The new novel Daisy's Salad Days by poet Mortimer Frempsch is billed as "a magical fairy tale for teen girls of all ages." I discovered the book in the young-adult section of my local bookstore when the inscription "M. Frempsch" caught my eye. I was well familiar with the poet's work — I was the sole literary critic back in the '70s with the wherewithal to review his entire Barbecue Trilogy, three books of poetry: Bugger 'da Landlord 'ya Fecking Twat; Feck Yerself, Miss Marzipan; and the infamous Kill 'da Wimmin' & Sod the Sheep! Thirty years later, the name Frempsch still catches my eye.
What I would have hoped would be obvious is that Frempsch's Salad Says is not fit for young adults of any age. This is a book that makes Naked Lunch look like a Dr. Seuss tale, both in content and in coherence. If one imagines Naked Lunch as a view from inside the throes of deep heroine addiction well before the information revolution, one can grasp Salad Days as a terminal meth trip in the heart of Tokyo, 2007.
It is difficult to review this piece 0f work — yes, that was pejorative — in any real sense. It appears to revolve around a group of rural American ex-pats living in Tokyo, who get it into their heads to create their own meth lab in their cramped high-rise apartment. They succeed in brewing an abundant batch of the drug, but immediately start a conflagration that forces them to flee the building lest they be consumed by the fire. Now homeless and with more meth than they know what to do with, they reason that they'll be caught for sure and done for murder, since two of their mates died in the fire, so they might as well go out with a bang.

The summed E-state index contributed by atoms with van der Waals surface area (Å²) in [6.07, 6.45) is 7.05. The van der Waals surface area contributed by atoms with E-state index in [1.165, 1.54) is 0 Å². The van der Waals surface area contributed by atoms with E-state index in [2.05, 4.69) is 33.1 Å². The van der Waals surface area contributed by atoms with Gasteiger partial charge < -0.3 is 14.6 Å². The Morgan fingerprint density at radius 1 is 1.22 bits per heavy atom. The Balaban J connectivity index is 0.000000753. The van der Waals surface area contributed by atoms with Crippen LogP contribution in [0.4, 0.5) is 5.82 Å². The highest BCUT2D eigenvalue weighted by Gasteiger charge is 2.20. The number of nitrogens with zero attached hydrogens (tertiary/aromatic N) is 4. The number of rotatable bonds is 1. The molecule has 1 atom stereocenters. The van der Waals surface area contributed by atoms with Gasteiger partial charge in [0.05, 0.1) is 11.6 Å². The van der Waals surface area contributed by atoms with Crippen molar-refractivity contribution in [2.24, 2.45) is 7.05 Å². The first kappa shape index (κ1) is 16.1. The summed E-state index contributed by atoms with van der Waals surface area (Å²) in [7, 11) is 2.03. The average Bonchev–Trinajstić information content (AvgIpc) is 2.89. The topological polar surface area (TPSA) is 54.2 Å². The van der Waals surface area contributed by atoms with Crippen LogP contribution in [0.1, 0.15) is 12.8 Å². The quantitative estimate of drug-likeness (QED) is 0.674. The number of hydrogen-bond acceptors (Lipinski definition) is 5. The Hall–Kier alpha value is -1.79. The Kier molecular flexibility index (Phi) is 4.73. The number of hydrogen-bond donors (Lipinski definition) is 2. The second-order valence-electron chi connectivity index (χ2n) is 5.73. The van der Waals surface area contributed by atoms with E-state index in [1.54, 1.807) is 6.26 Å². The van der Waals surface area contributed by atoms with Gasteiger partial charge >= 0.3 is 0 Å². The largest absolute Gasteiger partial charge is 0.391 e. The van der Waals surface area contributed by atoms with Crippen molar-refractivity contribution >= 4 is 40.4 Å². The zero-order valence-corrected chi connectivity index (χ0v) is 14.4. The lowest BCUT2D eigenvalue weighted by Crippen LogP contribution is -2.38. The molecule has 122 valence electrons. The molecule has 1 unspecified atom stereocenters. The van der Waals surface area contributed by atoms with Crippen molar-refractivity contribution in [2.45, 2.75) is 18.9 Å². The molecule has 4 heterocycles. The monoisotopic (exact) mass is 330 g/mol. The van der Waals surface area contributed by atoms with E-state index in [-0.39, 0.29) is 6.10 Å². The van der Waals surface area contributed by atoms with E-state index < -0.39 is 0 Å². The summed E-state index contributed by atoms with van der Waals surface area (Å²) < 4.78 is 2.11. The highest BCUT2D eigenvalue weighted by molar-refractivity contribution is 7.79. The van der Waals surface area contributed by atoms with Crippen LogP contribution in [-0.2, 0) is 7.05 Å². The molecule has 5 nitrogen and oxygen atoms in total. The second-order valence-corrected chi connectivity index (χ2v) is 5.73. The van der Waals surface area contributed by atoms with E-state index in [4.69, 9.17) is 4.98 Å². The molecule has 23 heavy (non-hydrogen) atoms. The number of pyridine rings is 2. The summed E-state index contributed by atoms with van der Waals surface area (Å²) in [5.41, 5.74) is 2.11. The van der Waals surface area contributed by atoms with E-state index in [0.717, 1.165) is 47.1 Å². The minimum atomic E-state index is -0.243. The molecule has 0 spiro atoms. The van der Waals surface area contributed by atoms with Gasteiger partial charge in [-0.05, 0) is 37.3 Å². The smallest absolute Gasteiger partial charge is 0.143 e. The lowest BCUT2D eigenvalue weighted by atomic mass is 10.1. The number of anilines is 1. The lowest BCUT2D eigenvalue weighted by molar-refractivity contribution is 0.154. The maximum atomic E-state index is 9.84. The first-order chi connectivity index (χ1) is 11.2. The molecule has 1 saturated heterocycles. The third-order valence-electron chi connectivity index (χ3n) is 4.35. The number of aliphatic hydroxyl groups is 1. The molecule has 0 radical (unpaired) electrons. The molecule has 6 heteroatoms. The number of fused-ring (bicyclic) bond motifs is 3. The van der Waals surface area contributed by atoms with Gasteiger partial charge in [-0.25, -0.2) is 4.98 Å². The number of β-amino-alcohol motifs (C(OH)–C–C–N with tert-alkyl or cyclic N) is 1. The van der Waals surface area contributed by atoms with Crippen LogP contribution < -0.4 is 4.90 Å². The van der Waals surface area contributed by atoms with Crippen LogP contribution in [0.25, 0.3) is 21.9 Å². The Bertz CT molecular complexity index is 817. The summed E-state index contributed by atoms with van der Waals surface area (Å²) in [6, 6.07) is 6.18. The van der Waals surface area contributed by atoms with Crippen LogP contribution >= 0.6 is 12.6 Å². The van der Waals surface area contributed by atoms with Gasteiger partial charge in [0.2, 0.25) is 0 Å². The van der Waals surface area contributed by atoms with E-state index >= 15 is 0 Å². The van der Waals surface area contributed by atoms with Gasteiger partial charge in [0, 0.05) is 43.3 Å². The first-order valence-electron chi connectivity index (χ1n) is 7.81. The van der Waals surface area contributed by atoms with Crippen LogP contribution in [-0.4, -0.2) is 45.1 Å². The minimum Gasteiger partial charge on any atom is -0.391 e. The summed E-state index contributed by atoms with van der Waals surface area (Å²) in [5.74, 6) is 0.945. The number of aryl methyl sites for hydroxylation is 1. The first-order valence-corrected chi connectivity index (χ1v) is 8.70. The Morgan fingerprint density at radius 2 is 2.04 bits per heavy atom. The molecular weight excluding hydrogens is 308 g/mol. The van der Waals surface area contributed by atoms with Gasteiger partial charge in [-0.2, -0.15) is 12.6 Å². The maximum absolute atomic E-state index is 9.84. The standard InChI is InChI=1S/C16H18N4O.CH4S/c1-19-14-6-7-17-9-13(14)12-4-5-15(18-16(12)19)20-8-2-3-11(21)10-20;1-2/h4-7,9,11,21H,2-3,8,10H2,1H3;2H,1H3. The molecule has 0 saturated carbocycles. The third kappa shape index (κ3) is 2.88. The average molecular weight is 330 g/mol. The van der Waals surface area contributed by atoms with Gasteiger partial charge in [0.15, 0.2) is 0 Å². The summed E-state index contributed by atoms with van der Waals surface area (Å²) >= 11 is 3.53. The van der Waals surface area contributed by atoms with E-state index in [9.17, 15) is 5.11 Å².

From there the story dissolves into a frenzy of crime, sex, and drugs involving all manner of objects, animals, and people. Surely fueled by Frempsch's well-known and highly-publicized amphetamine psychosis — his friends and family report that his habits haven't changed since his infamous appearance on Laugh-in, and his doctor has personally speculated to me that Frempsch long ago made his deal with the Devil — Salad Days pushes to break every taboo imaginable, and it does so in the most graphic, explicit, and brutal ways conceivable. This 1,243-page magnum opus of filth contains no introspection, no philosophy, and little description of anything other than the deeper depths of degradation that each consecutive sentence can bring. In that regard, Frempsch's Daisy's Salad Days is truly a masterpiece: a tour de force that makes even the infamous film Flower of Flesh and Blood look like an episode of The Beverly Hillbillies.
In the end, Daisy's Salad Days is a sick and twisted work from a sick and twisted mind. It's only redeeming quality is it's unflinching embrace of the worst there is. For those who find such work to have literary merit, then this book will be sure to please. But what is true regardless of one's taste is that this book does not belong in the young-adult section of your local bookstore.
I strongly suggest parents and adults of character go immediately to your bookstore and ask for this volume to be properly shelved.